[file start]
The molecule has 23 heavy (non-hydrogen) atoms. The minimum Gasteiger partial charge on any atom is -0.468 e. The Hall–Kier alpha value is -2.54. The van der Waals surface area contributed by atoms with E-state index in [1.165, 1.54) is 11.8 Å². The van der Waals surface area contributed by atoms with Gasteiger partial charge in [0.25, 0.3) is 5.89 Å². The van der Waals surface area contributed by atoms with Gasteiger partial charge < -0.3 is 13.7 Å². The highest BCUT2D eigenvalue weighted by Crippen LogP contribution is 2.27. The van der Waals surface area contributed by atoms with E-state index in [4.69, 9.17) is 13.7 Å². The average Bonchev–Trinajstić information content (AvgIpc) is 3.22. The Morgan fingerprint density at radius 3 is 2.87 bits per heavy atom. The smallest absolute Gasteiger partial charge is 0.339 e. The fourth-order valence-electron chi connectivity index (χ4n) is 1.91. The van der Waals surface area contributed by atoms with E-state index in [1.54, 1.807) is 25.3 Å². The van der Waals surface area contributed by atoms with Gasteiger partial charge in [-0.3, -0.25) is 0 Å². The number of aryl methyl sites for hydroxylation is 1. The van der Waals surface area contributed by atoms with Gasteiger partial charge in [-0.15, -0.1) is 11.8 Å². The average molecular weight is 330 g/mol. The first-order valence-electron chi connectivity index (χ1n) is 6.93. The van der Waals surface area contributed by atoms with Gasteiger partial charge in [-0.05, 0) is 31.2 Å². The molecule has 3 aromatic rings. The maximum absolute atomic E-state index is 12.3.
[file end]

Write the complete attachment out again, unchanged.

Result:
The molecule has 23 heavy (non-hydrogen) atoms. The minimum Gasteiger partial charge on any atom is -0.468 e. The Hall–Kier alpha value is -2.54. The van der Waals surface area contributed by atoms with E-state index in [1.165, 1.54) is 11.8 Å². The van der Waals surface area contributed by atoms with Gasteiger partial charge in [0.25, 0.3) is 5.89 Å². The van der Waals surface area contributed by atoms with Gasteiger partial charge < -0.3 is 13.7 Å². The highest BCUT2D eigenvalue weighted by Crippen LogP contribution is 2.27. The van der Waals surface area contributed by atoms with E-state index in [4.69, 9.17) is 13.7 Å². The average Bonchev–Trinajstić information content (AvgIpc) is 3.22. The Morgan fingerprint density at radius 3 is 2.87 bits per heavy atom. The smallest absolute Gasteiger partial charge is 0.339 e. The fourth-order valence-electron chi connectivity index (χ4n) is 1.91. The van der Waals surface area contributed by atoms with E-state index in [1.54, 1.807) is 25.3 Å². The van der Waals surface area contributed by atoms with Gasteiger partial charge in [-0.3, -0.25) is 0 Å². The number of aryl methyl sites for hydroxylation is 1. The van der Waals surface area contributed by atoms with Gasteiger partial charge in [-0.15, -0.1) is 11.8 Å². The average molecular weight is 330 g/mol. The first-order valence-electron chi connectivity index (χ1n) is 6.93. The van der Waals surface area contributed by atoms with Gasteiger partial charge in [-0.05, 0) is 31.2 Å². The molecule has 3 aromatic rings. The maximum absolute atomic E-state index is 12.3.